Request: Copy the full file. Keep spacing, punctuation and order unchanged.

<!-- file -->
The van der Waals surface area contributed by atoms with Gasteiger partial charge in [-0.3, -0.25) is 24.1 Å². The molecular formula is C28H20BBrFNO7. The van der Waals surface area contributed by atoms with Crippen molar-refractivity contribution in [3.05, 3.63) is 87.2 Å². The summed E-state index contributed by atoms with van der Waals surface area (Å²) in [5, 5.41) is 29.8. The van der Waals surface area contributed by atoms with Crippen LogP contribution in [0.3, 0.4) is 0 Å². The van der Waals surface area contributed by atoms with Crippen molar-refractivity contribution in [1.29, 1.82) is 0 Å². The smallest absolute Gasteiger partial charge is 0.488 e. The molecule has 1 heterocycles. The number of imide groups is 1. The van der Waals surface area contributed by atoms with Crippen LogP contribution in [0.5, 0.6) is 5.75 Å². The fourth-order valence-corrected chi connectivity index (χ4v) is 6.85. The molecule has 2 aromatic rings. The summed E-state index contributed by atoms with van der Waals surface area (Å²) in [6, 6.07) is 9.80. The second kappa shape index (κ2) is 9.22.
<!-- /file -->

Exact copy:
The van der Waals surface area contributed by atoms with Gasteiger partial charge in [-0.3, -0.25) is 24.1 Å². The molecular formula is C28H20BBrFNO7. The van der Waals surface area contributed by atoms with Crippen molar-refractivity contribution in [3.05, 3.63) is 87.2 Å². The summed E-state index contributed by atoms with van der Waals surface area (Å²) in [5, 5.41) is 29.8. The van der Waals surface area contributed by atoms with Crippen LogP contribution in [0.3, 0.4) is 0 Å². The van der Waals surface area contributed by atoms with Crippen molar-refractivity contribution in [1.29, 1.82) is 0 Å². The smallest absolute Gasteiger partial charge is 0.488 e. The molecule has 1 heterocycles. The number of imide groups is 1. The van der Waals surface area contributed by atoms with Crippen LogP contribution in [0.5, 0.6) is 5.75 Å². The fourth-order valence-corrected chi connectivity index (χ4v) is 6.85. The molecule has 2 aromatic rings. The summed E-state index contributed by atoms with van der Waals surface area (Å²) in [6, 6.07) is 9.80. The second kappa shape index (κ2) is 9.22.